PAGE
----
6.000 x 8.750 inches
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Beverley Harper Tinsley
Painting - Watercolor And Graphite
A large, wild, edible (and delicious) mushroom (boletus edulis or a relative) surrounded in moss, graces the page of re-purposed paper from an outdated, aging, yellowing and falling apart book. The paper proves ideal for a warm, natural appearance that compliments natural subjects, although it is tricky to work on. The original has deckled/torn edges, and would look good either floated or matted and framed. I have painted near the center of the full sized book page, so if you have the original, you can decide how much to show in the frame. This is part of a series of up-cycled art I am developing using old books and sheet music no longer in use.
Boletus edulis, commonly known as penny bun, porcino or cep, is a basidiomycete fungus, and the type species of the genus Boletus. Widely distributed in the Northern Hemisphere across Europe, Asia, and North America, it does not occur naturally in the Southern Hemisphere, although it has been introduced to southern Africa, Australia and New Zealand. Several closely related European mushrooms formerly thought to be varieties or forms of B. edulis have been shown using molecular phylogenetic analysis to be distinct species, and others previously classed as separate species are conspecific with this species. The western North American species commonly known as the California king bolete (Boletus edulis var. grandedulis) is a large, darker-colored variant first formally identified in 2007.
The fungus grows in deciduous and coniferous forests and tree plantations, forming symbiotic ectomycorrhizal associations with living trees by enveloping the tree's underground roots with sheaths of fungal tissue. The fungus produces spore-bearing fruit bodies above ground in summer and autumn. The fruit body has a large brown cap which on occasion can reach 35 cm (14 in) in diameter and 3 kg (6.6 lb) in weight. Like other boletes, it has tubes extending downward from the underside of the cap, rather than gills; spores escape at maturity through the tube openings, or pores. The pore surface of the B. edulis fruit body is whitish when young, but ages to a greenish-yellow. The stout stipe, or stem, is white or yellowish in colour, up to 25 cm (10 in) tall and 10 cm (3.9 in) thick, and partially covered with a raised network pattern, or reticulations.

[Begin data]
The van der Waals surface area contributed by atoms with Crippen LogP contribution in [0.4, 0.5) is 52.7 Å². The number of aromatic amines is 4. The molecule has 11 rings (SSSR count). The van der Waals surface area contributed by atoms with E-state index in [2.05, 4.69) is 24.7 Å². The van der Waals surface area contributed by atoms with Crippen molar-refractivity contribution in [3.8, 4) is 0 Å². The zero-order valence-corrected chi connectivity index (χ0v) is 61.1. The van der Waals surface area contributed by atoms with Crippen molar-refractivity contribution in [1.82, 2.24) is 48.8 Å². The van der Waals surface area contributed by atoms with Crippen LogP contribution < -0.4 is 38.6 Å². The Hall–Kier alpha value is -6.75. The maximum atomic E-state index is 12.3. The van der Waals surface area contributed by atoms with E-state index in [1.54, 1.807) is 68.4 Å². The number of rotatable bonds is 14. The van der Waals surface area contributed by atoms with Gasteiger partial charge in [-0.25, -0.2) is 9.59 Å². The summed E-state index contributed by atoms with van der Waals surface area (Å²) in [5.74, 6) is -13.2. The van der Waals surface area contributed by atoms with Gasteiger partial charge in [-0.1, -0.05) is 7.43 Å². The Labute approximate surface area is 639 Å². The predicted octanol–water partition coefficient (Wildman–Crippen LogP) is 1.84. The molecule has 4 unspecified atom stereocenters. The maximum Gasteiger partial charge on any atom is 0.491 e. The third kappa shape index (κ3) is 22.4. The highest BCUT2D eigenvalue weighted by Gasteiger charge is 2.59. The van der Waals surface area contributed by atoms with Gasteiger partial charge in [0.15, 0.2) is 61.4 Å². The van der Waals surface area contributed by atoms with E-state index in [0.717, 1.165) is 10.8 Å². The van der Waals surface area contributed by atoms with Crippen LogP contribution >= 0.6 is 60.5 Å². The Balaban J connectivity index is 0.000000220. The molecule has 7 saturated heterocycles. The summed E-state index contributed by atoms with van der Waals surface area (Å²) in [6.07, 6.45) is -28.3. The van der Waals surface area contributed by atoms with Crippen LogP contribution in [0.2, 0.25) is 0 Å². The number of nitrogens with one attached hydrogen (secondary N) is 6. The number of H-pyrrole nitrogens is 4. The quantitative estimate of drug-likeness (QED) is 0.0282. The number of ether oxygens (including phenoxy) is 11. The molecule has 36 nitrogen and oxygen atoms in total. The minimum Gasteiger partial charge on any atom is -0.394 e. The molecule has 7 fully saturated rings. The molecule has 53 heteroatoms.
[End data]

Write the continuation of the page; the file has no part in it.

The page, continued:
Prized as an ingredient in various foods, B. edulis is an edible mushroom held in high regard in many cuisines, and is commonly prepared and eaten in soups, pasta, or risotto. The mushroom is low in fat and digestible carbohydrates, and high in protein, vitamins, minerals and dietary fibre. Although it is sold commercially, it is very difficult to cultivate. Available fresh in autumn in Central, Southern and Northern Europe, it is most often dried, packaged and distributed worldwide. Keeping its flavour after drying, it is then reconstituted and used in cooking. B. edulis is one of the few fungi sold pickled. The fungus also produces a variety of organic compounds with a diverse spectrum of biological activity, including the steroid derivative ergosterol, a sugar binding protein, antiviral compounds, antioxidants, and phytochelatins, which give the organism resistance to toxic heavy metals.